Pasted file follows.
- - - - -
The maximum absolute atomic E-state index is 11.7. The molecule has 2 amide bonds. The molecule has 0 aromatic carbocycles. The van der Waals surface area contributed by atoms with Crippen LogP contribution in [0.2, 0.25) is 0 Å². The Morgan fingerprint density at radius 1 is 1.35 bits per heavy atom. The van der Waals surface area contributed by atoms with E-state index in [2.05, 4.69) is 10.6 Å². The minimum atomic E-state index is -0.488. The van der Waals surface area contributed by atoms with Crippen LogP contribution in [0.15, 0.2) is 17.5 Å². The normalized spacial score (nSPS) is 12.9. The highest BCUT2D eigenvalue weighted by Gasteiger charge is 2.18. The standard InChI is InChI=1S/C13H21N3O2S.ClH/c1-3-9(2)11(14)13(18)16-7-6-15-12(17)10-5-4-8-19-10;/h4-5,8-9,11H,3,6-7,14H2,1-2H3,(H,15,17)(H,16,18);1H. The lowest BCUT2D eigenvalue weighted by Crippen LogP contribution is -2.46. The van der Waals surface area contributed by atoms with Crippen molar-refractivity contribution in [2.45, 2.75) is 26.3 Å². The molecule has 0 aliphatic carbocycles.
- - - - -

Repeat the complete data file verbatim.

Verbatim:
The maximum absolute atomic E-state index is 11.7. The molecule has 2 amide bonds. The molecule has 0 aromatic carbocycles. The van der Waals surface area contributed by atoms with Crippen LogP contribution in [0.2, 0.25) is 0 Å². The Morgan fingerprint density at radius 1 is 1.35 bits per heavy atom. The van der Waals surface area contributed by atoms with E-state index in [2.05, 4.69) is 10.6 Å². The minimum atomic E-state index is -0.488. The van der Waals surface area contributed by atoms with Crippen LogP contribution in [0.15, 0.2) is 17.5 Å². The normalized spacial score (nSPS) is 12.9. The highest BCUT2D eigenvalue weighted by Gasteiger charge is 2.18. The standard InChI is InChI=1S/C13H21N3O2S.ClH/c1-3-9(2)11(14)13(18)16-7-6-15-12(17)10-5-4-8-19-10;/h4-5,8-9,11H,3,6-7,14H2,1-2H3,(H,15,17)(H,16,18);1H. The lowest BCUT2D eigenvalue weighted by Crippen LogP contribution is -2.46. The van der Waals surface area contributed by atoms with Crippen molar-refractivity contribution in [2.45, 2.75) is 26.3 Å². The molecule has 0 aliphatic carbocycles.